After all, research has shown that holding 15-25 diversified equity securities across sectors is adequate diversification (these stocks can all be bought and held for free), and from our perspective, holding bonds today makes very little sense. Who wants to lock in a 2% return on a 30-year Treasury? The ICE BofA US High Yield Index stands at a paltry 4.36%. Jeremy Siegel, of Stocks for the Long Run fame, probably would agree. To consider dropping money into various cryptoassets out there is rather treacherous. I hold a little Bitcoin and the BITO not because I want to, but because I have to know this business inside and out--and monitoring crypto helps me stay on top of trends. I’d say I own it against my will.

Debunking the Indexing Propaganda (Again)

Let’s get to brass tacks.

Why am I writing this? Because I’m disgusted by developments in the industry, and perhaps I am more disappointed in myself for not recognizing these biases earlier in my career. Throw the monkey and cow stuff out as they are just straw man arguments to get a chuckle, but how effective they have become as a marketing tool -- am I right? Well, let’s talk efficient markets hypothesis (EMH). EMH is a non-falsifiable hypothesis--something that is not right nor wrong, meaning that theorists can wave their hands at anything and everything, and say it’s incorporated in the price. EMH is the “worst-est, evil-est” game ever played on financial students, and in the name of empirical science it should be removed from the textbooks.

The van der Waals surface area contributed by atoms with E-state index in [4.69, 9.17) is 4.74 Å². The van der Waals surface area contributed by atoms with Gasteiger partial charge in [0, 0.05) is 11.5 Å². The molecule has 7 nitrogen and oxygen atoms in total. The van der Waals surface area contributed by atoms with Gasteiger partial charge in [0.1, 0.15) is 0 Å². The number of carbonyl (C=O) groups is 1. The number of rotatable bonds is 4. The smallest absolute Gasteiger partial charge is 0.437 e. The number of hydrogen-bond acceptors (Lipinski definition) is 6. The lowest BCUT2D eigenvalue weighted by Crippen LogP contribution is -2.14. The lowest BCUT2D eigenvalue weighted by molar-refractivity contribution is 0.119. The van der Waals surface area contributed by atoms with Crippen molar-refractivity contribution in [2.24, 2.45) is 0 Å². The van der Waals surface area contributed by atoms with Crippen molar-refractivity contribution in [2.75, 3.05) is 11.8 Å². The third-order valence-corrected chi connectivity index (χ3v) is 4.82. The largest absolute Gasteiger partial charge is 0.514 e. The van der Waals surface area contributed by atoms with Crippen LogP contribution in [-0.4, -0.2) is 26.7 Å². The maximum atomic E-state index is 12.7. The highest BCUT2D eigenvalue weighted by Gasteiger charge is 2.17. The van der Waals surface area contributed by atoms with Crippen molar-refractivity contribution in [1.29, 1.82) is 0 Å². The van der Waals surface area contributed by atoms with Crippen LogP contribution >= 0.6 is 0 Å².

Now, on to something that I used to hold dear--the comparisons of active fund managers to their custom, often holdings-based benchmarks. Many, including random walker Burton Malkiel, have sold investors on the idea that most investors can’t beat the "market" after fees. All I tend to see, however, is that researchers are picking the benchmarks that best approximate the funds, themselves. At face value, this may make sense, but why in the world would we expect a large cap fund after fees to outperform a large cap index with no fees in the first place?